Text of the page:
Bands to keep a watch out for in the future: #14: Talk in Code

By on Monday, 20th August 2007 at 8:30 pm
 

Few bands sound as polished on their debut demos as Talk in Code. Sounding like an amped up Keane after a night on the lash with the Chili Peppers (could Tom Chaplin manage that without a rehab trip? We’ll leave that to your imagination…), their demo CD may be only three tracks long, but they manage to fit in all of their strengths (and a few weaknesses as well for good measure).

Talk in CodeOpener “Dry Emotion” starts off fast paced, and keeps it going throughout, though the last minute could probably have been done away with, as they loop around again… but that could just be me…

First Mistake” would have passed for an early U2 demo… professional and polished, stadium bound, yet missing that magical something you can’t quite put your finger on. Lyrically they’re one step up from emo teenagers in their room, but still one step down from the abstract story-telling of U2… lyrics such as “Don’t say it all again / I came back from way back when / I’ve made the first mistake” display real yearning, yet still seem relatively weak.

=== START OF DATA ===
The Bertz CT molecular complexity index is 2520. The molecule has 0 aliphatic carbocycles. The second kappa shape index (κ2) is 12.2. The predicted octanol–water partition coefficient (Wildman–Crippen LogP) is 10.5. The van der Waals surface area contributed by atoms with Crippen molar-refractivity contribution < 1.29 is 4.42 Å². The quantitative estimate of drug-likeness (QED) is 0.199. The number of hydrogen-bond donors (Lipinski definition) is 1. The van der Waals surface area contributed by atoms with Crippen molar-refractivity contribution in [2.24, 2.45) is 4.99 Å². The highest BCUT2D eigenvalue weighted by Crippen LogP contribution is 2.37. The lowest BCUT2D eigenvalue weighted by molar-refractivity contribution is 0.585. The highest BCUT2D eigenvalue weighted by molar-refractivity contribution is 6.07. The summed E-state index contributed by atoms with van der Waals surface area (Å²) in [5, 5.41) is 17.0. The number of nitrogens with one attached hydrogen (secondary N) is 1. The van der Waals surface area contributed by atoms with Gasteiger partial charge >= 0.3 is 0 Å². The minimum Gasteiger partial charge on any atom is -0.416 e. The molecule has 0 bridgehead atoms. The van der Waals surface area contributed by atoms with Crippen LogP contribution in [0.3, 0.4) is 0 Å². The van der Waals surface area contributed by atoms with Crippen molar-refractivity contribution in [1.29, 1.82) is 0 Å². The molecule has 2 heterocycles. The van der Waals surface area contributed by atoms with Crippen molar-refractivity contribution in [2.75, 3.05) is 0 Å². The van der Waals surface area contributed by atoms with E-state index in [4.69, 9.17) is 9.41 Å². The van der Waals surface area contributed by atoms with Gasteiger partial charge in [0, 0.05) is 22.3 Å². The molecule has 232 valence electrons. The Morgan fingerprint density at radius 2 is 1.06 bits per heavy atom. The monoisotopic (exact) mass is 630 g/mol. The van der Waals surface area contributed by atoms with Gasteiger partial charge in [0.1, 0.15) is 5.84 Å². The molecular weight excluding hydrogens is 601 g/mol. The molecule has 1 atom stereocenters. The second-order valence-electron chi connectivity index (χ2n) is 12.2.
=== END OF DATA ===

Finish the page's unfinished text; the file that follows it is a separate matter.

Closer “Suddenly Overcome” slows things down for a phones-in-the-air moment that would make some more experienced bands beg for. A consistent collection, the songs are all excellent, however lack one song that make you think “yes, that’s a single” (like Scouting For Girls recently did with “It’s Not About You”, blowing all their other tracks out of the water). They sound like an earlier U2 mixed with Doves and Morning Runner, so be sure to check them out if you like your music with feeling, yet epic and stadium fillingly-good.

Perhaps one of the biggest downsides to this polished debut is that it’s a bit too polished – from their myspace band description that mentions early “brainstorming sessions” (how corporate) to the tracks, you can’t help but feel that they already have some industry clout behind them that we haven’t been told about.

Check them out and put them in your favourites to go and see this autumn, or come back next year when they’ve developed a bit more.

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